Terry Cutler – The Ethical Hacker
Home » How to know if your phone is hacked?
Consumer Content Consumer Scams Internet Safety Internet Safety ISU - Top Scams

How to know if your phone is hacked?

Maybe you’ve noticed it, or you haven’t, but phone hacking is rising. It’s not too surprising. The pandemic turned the office worker into a mobile worker, primarily working from the comforts of home, a fast and almost overnight move. The urgency to adapt left many companies unprepared and, in many cases, without proper cybersecurity protection—the perfect storm for cybercriminals preying on unsuspecting targets. This blog will look at how to know if your phone is hacked.

Did you know that over 60 percent of fraud occurs through mobile devices? Further, the bulk of attacks (80%) infiltrates through unauthorized apps. 

Unfortunately, as people increasingly store sensitive data on their mobile devices, it isn’t only the typical hackers looking to exploit your privacy—frenemies, exes or strangers may want your information. We have become even more vulnerable.

Let’s start by becoming aware of the signs you might notice about your phone if it has been hacked.

The battery needs to be charged often

Your phone habits may have remained constant, but you see that the battery drains rapidly. It may happen because a hacked phone gives all its power to the hacker’s applications. When you recharge, you are charging their applications.

You didn’t send or receive texts or calls

Somebody may have hacked your phone if you see calls or texts you didn’t make. When a friend or family member contacts you about a weird text, this is a sign you may have been hacked.

Higher data usage than usual

Data usage can be high for various reasons. Nevertheless, it’s time to investigate if your phone behaviour hasn’t changed, but your data usage has. Your provider will not automatically inform you of higher than normal data use, so check up on your data usage.

Apps you don’t recognize

Given that the bulk of infiltrations occurs through our apps when you notice new apps appear on your phone after buying it, someone may have hacked your phone. Keep an eye on the applications you install. 

Check your social media

You may begin to notice that your social media accounts are showing some unusual and unlike your activities—hackers who access your phone attempt to access your social media accounts. An excellent way to check is to verify if you have any password reset prompts, strange login locations, or fresh account signup verifications.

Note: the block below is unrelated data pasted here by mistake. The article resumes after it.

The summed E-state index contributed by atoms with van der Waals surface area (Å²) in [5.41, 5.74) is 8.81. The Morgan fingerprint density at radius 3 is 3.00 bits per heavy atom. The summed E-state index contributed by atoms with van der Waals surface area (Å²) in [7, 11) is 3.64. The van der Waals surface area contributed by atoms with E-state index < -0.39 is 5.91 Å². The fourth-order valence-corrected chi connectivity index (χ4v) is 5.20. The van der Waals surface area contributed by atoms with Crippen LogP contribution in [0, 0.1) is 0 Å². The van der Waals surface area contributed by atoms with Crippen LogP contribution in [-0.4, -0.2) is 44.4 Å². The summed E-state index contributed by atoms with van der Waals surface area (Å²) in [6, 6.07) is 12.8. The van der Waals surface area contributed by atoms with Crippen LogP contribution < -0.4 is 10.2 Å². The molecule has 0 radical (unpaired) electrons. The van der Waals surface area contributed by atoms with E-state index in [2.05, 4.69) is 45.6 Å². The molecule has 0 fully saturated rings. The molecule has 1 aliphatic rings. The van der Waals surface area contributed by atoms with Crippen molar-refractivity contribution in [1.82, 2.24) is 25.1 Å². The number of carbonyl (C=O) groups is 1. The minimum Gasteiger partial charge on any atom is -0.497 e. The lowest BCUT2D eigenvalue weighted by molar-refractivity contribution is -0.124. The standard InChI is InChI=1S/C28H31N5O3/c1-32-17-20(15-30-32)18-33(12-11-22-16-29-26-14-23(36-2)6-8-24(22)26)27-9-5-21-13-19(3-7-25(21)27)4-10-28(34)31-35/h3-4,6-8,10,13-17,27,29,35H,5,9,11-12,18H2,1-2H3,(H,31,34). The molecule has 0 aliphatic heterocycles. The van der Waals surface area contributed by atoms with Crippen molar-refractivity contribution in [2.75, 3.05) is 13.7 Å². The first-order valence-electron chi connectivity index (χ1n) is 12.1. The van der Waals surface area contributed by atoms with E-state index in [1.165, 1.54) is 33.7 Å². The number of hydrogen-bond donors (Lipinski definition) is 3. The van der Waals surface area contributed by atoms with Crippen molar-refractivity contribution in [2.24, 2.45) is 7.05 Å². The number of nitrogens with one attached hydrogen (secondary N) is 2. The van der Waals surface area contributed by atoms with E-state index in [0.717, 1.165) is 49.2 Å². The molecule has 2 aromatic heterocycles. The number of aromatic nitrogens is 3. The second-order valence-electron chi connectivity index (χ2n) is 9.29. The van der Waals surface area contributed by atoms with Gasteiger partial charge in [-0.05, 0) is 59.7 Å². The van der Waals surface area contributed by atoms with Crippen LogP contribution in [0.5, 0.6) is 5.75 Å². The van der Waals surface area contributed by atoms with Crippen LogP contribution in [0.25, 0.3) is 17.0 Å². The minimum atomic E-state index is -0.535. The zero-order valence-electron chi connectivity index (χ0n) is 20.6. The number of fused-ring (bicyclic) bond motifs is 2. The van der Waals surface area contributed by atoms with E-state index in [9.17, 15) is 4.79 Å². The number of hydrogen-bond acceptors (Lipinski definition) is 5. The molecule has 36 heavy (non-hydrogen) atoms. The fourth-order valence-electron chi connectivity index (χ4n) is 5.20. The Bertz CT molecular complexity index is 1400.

Other signs include unaccounted-for screen freeze, system crashes, and hard restarts.  

What to do if your phone is hacked

If you notice or are suspicious that your phone has been hacked, visit your service provider and have it inspected. Here’s what else you can do:

  • Scan your phone with an anti-virus app
  • Reset your phone
  • Delete suspicious apps
  • Change your default password
  • Turn off your Bluetooth service when you aren’t using it.
  • Never leave your phone unattended
  • Request contacts to ignore messages.

There is still more you can do

If you’re still worried about your phone getting hacked, there are further steps:

  • Avoid unsecured public WiFi. Hackers are specific and will target the more “opportunistic” locations, such as your bank account, via public WiFi.  
  • Turn off autocomplete feature. The autocomplete helps you enter a Google search more quickly. But by turning this off,  you can prevent stored personal data from being observed.
  • Regularly delete your browsing history, cookies, and cache. In short, get rid of your virtual footprint. A hacker will see less and get less.
  • Enable Find My iPhone. By turning the feature on in your settings, you’ll be able to locate your phone if you misplace it before the hackers can lay their paws on it.
  • Never leave your phone unattended. Keep your phone with you at all times while in a public place.  
  • Protect your PIN and Credit Card data. Use a protected app to store PINs and credit cards. Your best bet is never to store them on your phone.
  • Keep up with software updates.

If you wish to learn more about consumer concerns like phone hacking, you can download our mobile app, FRAUDSTER, available on Apple and Android. You can learn more at www.FraudsterApp.com

If you’re already downloaded the FraudsterApp, click the training icon on the home screen to learn to protect yourself.

For companies that still have remote workers, Cyology Labs can help you understand how to handle your cybersecurity. Call us for a free consultation.

Subscribe to our mailing list

* indicates required

Related posts

Does your staff have too much access?

Terry Cutler

LockBit 2.0 

Terry Cutler

Equifax Hack-Attack interview on the Jewel 106.7FM

Terry Cutler

CRA or IRS Collection Scam – Video 12 – Most Popular Internet Scams

Terry Cutler

Payment app scams are on the rise again

Terry Cutler

The USB keys in the urinal revisited

Terry Cutler


Privacy & Cookies Policy